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Cheapest ETFs Make Bear Markets a Bit Less Painful

Companies and Markets

By Elisabeth Kashner, CFA  |  July 28, 2022

U.S. ETF investors, who continued to add to their positions during the recent market correction, are a patient lot when it comes to maintaining market exposure. Waiting for a market bounce feels less awful when it doesn’t cost much, fee-wise.

For all the market chaos of the first half of 2022, one trend remained intact: the drive towards ever-lower ETF costs. ETF investors continue to direct their cash to the cheapest of the cheap, as asset managers scramble to stay competitive.

Continued Fee Compression Across Asset Classes

The race to the bottom is still on. At the end of June 2022, the asset-weighted U.S. ETF expense ratio dropped to 0.180% per year, down from 0.183% in December 2021. That’s a 0.006% annualized decline, like 2020’s, but slightly slower than 2021’s 0.008% drop. Fee compression saved U.S. ETF investors $90.4 million since the end of 2021, based on June 30 ETF asset levels.

As in past years, fee compression is not limited to vanilla equity ETFs. It’s everywhere, in every asset class (except commodities, where SPDR Gold Shares are having a moment) and every investment strategy. Even currency ETF fees have resumed their decline after absorbing pricey bitcoin futures ETF launches last year.

The chart below shows the history of asset-weighted average ETF expense ratios over time, broken down by asset class. Bear in mind that the 2022 data is for a half year—the others are full-year figures.


Average fixed income ETF costs fell rapidly, down 0.015% in the first six months of 2022. Equity fees were less affected on average, dropping just 0.001%. This relative flatness might be attributable to shifting preferences for investment strategies, as investors sometimes select equity ETFs with complex, and therefore more expensive security selection and weighting methodologies.

For a few years, ETF investors have been increasingly interested in active management, which carries a higher expense ratio than plain vanilla ETFs. 2022 year-to-date (YTD) flows into strategic ETFs, the so-called “smart beta” products, picked up significantly. Strategic funds also charge more than plain vanilla.

Equity ETF Fees by Investment Strategy

To adjust for this counter-migration, it’s helpful to break out equity ETF fees by investment strategy. The chart below shows the history of equity ETF expense ratios for each investment strategy group. It’s the same downward stair-step pattern we see in the asset class fee history chart.


Through June, vanilla equity ETF expense ratios fell 0.004% on an asset-weighted basis, while idiosyncratic ETF (think equal weight, ESG, and exchange-specific ETFs like Invesco’s QQQ-US) costs dropped by 0.003%. Contrarily, strategic fund costs ticked up by 0.006%. But the biggest change by far was in actively managed equity ETFs, which fell by 0.087% in just six months. Should this trend continue through year-end, actively managed equity ETFs might cost just 0.31%. That would be less than half their cost at the end of 2020.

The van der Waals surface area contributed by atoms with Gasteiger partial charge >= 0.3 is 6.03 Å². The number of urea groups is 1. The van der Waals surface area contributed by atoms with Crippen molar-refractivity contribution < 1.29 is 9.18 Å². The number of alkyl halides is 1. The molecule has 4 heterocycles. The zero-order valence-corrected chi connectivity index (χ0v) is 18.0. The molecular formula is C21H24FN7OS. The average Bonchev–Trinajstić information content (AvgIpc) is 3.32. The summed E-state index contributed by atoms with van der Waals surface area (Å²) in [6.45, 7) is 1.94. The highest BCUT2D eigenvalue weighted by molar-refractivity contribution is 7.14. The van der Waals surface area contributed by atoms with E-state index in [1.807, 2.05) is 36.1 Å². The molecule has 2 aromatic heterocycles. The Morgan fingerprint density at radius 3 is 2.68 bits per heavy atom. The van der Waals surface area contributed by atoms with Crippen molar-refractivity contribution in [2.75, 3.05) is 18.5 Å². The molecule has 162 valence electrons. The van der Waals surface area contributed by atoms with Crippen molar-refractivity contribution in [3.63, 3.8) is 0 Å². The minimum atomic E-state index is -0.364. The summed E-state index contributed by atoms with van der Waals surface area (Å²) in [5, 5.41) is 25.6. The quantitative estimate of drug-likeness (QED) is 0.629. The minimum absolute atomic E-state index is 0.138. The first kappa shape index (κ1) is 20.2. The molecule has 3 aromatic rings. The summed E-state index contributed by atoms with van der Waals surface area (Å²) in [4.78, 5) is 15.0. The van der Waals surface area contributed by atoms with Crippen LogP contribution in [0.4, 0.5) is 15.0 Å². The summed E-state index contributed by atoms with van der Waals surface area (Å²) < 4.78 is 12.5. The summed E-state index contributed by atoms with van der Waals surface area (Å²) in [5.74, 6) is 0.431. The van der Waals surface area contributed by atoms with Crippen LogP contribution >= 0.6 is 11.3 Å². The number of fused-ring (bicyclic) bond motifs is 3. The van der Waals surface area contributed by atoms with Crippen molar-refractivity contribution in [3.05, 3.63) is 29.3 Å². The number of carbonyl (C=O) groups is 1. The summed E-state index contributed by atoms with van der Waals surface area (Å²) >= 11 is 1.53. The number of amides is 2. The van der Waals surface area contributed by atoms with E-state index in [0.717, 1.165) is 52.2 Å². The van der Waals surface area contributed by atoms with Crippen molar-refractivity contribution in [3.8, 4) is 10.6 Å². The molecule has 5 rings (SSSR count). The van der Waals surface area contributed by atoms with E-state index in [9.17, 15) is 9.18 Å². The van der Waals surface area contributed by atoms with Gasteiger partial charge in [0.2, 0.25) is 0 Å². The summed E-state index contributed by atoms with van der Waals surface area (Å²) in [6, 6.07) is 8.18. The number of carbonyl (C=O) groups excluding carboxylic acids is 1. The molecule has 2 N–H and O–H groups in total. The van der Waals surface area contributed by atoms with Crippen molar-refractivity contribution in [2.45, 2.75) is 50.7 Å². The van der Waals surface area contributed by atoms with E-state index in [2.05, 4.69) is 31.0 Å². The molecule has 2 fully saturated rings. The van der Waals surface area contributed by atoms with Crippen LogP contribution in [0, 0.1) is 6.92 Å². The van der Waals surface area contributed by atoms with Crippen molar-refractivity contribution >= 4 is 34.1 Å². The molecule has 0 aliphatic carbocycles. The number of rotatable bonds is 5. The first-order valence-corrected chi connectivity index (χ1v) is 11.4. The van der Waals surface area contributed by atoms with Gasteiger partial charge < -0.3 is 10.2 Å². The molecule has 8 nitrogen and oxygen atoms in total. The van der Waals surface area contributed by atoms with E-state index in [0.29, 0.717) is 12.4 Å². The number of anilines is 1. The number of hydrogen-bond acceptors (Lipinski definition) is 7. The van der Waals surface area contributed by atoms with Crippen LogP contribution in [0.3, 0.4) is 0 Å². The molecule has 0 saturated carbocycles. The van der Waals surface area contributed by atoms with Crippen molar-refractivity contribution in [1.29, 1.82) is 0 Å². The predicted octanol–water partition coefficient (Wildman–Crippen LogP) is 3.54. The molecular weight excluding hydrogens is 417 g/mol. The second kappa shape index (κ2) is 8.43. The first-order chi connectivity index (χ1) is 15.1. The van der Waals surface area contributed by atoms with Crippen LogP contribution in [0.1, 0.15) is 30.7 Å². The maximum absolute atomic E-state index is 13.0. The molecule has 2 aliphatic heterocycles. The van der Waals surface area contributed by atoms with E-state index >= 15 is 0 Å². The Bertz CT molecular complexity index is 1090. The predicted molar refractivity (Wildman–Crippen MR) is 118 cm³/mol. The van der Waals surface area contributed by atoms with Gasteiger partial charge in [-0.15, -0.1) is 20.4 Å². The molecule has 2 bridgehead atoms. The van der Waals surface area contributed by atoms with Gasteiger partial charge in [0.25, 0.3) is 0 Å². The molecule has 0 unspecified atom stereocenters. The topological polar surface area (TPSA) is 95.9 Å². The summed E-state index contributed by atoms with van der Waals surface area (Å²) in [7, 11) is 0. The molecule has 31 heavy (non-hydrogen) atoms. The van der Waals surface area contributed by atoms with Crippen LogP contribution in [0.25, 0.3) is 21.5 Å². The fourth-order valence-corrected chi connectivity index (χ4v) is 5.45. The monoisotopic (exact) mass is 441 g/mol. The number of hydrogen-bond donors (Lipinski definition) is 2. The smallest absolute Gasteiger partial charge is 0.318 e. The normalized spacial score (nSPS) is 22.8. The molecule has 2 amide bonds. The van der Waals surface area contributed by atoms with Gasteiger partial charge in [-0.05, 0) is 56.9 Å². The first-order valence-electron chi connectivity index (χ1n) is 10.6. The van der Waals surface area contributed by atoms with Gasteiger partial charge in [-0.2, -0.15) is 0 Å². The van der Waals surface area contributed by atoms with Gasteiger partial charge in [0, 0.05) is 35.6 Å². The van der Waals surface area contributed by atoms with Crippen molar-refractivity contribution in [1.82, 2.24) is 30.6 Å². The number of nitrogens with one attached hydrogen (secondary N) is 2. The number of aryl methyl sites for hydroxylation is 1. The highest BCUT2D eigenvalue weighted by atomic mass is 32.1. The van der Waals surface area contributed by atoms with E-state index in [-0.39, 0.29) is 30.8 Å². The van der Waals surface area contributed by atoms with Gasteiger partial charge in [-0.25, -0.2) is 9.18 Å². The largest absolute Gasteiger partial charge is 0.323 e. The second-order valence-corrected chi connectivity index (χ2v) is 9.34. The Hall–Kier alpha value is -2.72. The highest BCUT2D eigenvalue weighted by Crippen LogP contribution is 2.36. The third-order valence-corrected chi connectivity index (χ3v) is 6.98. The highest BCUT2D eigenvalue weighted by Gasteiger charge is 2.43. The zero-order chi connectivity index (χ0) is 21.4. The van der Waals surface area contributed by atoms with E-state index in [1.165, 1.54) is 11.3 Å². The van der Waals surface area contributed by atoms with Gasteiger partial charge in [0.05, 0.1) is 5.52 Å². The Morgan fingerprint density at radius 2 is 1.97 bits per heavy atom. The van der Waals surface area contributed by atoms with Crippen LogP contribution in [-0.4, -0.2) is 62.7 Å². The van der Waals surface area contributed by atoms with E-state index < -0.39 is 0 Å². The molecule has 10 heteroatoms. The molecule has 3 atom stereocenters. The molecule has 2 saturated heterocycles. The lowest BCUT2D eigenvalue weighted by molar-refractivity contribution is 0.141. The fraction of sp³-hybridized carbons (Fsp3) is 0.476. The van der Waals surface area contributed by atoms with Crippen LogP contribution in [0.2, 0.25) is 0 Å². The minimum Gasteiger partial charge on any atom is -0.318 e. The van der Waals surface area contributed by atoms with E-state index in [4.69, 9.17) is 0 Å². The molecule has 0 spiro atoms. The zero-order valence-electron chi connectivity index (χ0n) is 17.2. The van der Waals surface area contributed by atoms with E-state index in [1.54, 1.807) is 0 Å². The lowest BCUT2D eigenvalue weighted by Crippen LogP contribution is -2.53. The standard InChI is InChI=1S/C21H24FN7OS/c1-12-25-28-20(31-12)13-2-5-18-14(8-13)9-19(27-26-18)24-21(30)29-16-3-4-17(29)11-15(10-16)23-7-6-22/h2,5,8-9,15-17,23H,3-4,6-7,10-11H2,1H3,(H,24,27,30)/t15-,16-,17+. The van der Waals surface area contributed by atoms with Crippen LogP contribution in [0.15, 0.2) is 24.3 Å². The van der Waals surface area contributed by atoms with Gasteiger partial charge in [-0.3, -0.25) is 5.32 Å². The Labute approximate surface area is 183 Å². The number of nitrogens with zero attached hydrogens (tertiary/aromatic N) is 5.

Growth in Actively Management Equity ETFs

Inflows to the cheapest actively managed equity ETFs are responsible for this shift, far more than fee cuts, as the active equity ETFs grew by 35.5% in the first six months of 2022. Some of that growth was powered by mutual-fund-to-ETF conversions. Even excluding the conversion flows, actively managed ETFs grew at a blistering 23.1% pace through June 2022.

To understand cost competition in active ETFs, it’s helpful to look at an example. The U.S. total market segment’s 156 ETFs include 64 actively managed funds from 39 issuers. It attracted $5.1 billion of inflows YTD, aside from mutual fund conversion transfers.

Those flows were highly lopsided, with Dimensional and The Capital Group capturing 54.4% and 13.9%, respectively. Dimensional’s total U.S. market ETFs are priced super competitively, at 0.11% (the lowest in the segment, undercutting Vanguard’s active factor suite), 0.12%, and 0.19%.

Dimensional’s competitors would do well to study the left-hand side of the chart below, which shows the percent of segment flows captured by each asset manager, arranged by their asset-weighted expense ratios.


ETF issuers with actively managed U.S. total market ETFs that cost on average 0.16% or less captured three out of every four dollars directed to active management. Active ETFs that cost 0.40% or more took in just 11% of the active flows. In that context, even Capital Group’s 0.33% charge for their dividend value and core equity ETFs seems uncompetitive.

Investor preferences for low-cost active equity ETFs covering the U.S. total market show the challenge that today’s competitive landscape poses for asset managers. While differentiated strategies may launch at higher costs, competition will erode initial profit margins until the investors have captured virtually all the surplus. The only question is, how long will it take?

Case Study: International High Dividend Yield ETFs